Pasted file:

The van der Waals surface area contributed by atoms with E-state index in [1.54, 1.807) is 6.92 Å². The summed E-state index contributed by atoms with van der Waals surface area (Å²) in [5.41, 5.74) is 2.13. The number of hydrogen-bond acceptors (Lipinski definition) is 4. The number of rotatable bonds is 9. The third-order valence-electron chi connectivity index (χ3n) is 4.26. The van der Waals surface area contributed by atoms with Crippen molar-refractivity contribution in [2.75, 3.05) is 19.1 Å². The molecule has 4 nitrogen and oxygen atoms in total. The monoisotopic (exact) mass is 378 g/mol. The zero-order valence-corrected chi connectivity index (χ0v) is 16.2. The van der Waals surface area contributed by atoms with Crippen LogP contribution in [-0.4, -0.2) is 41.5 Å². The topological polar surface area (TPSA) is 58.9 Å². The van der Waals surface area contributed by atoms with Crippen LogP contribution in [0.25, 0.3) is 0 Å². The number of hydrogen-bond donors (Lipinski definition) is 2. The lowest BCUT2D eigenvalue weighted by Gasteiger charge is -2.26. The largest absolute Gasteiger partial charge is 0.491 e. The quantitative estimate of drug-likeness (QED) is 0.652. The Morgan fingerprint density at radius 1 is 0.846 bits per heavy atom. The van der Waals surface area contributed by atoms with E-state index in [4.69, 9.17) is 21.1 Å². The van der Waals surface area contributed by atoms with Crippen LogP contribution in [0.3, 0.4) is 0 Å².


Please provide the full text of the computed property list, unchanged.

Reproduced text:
The van der Waals surface area contributed by atoms with E-state index in [1.54, 1.807) is 6.92 Å². The summed E-state index contributed by atoms with van der Waals surface area (Å²) in [5.41, 5.74) is 2.13. The number of hydrogen-bond acceptors (Lipinski definition) is 4. The number of rotatable bonds is 9. The third-order valence-electron chi connectivity index (χ3n) is 4.26. The van der Waals surface area contributed by atoms with Crippen molar-refractivity contribution in [2.75, 3.05) is 19.1 Å². The molecule has 4 nitrogen and oxygen atoms in total. The monoisotopic (exact) mass is 378 g/mol. The zero-order valence-corrected chi connectivity index (χ0v) is 16.2. The van der Waals surface area contributed by atoms with Crippen LogP contribution in [-0.4, -0.2) is 41.5 Å². The topological polar surface area (TPSA) is 58.9 Å². The van der Waals surface area contributed by atoms with Crippen LogP contribution in [0.25, 0.3) is 0 Å². The number of hydrogen-bond donors (Lipinski definition) is 2. The lowest BCUT2D eigenvalue weighted by Gasteiger charge is -2.26. The largest absolute Gasteiger partial charge is 0.491 e. The quantitative estimate of drug-likeness (QED) is 0.652. The Morgan fingerprint density at radius 1 is 0.846 bits per heavy atom. The van der Waals surface area contributed by atoms with E-state index in [4.69, 9.17) is 21.1 Å². The van der Waals surface area contributed by atoms with Crippen LogP contribution in [0.3, 0.4) is 0 Å².